Some Everyday Folk and Dawn

From Wikipedia, the free encyclopedia
Jump to navigation Jump to search
Some Everyday Folk and Dawn
AuthorMiles Franklin
PublisherWilliam Blackwood & Sons
Publication date
Media typePrint
Preceded byMy Brilliant Career 
Followed byUp the Country 

Some Everyday Folk and Dawn (1909) is a novel by Australian writer Miles Franklin.

Story outline[edit]

The novel is set in the small town of Noonoon at a time when Australian women have just been granted the right to vote. At an election two male candidates face off: one styling himself the "women's" candidate and the other the "men's". Grandma Clay runs a boarding house in the town and living with her are her granddaughter Dawn and grandson Andrew. Against the backdrop of the election campaign the story follows the development of a love affair between Dawn and a local athlete, Ernest Breslow.

Critical reception[edit]

A reviewer in The Sydney Morning Herald found some good and some not so good elements in the book: "Australia is shown in all its up-country attractiveness-and unattractiveness; but we who know the subtle charm know also how to forgive the ofttimes crudity of colour and form. Those who prefer to do so may classify the book as fiction, but for us it has too much acute realism to pass as mere make-believe. It is, of course, a story of sorts, but beyond that it is a true picture of Australia, and as such we prefer to label it as fact."[1]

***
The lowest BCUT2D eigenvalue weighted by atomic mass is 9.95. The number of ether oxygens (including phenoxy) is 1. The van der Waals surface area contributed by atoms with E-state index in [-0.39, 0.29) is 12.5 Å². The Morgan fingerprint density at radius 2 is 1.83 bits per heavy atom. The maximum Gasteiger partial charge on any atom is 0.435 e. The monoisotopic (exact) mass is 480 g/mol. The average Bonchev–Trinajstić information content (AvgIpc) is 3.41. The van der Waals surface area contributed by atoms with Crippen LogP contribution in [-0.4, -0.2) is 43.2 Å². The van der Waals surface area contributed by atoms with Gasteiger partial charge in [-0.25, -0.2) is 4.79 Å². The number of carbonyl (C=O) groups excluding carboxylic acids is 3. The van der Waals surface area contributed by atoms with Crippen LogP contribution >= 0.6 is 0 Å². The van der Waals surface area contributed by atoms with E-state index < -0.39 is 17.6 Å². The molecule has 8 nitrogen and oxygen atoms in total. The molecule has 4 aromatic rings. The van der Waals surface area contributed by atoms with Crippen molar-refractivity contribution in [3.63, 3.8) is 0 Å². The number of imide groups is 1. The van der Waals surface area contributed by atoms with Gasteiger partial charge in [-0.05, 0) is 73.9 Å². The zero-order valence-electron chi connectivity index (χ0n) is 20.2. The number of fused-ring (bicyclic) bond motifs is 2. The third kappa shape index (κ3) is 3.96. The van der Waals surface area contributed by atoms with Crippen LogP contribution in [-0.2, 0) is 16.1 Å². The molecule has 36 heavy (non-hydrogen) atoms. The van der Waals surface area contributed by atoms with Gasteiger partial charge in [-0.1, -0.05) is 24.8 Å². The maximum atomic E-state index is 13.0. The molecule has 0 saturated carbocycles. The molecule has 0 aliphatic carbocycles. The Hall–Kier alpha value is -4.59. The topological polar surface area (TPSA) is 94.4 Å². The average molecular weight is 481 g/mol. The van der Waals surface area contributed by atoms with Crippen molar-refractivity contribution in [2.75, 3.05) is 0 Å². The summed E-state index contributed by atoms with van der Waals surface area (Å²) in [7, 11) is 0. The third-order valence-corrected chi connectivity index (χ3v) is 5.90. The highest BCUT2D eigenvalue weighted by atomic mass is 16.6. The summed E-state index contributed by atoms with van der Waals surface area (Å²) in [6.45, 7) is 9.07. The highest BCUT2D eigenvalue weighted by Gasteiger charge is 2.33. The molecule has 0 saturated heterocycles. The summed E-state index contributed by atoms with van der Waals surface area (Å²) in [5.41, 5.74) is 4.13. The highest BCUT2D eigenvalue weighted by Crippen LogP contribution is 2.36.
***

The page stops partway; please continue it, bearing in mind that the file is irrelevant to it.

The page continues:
On the other hand a reviewer in The Queenslander was not impressed with the book at all: "The young author of "My Brilliant Career" has written a big story with much that is good in it and much that is worthless. It is one of the "Australian books for English readers" sort of thing, and will cause a good deal of resentment on the part of many Australians."[2]

See also[edit]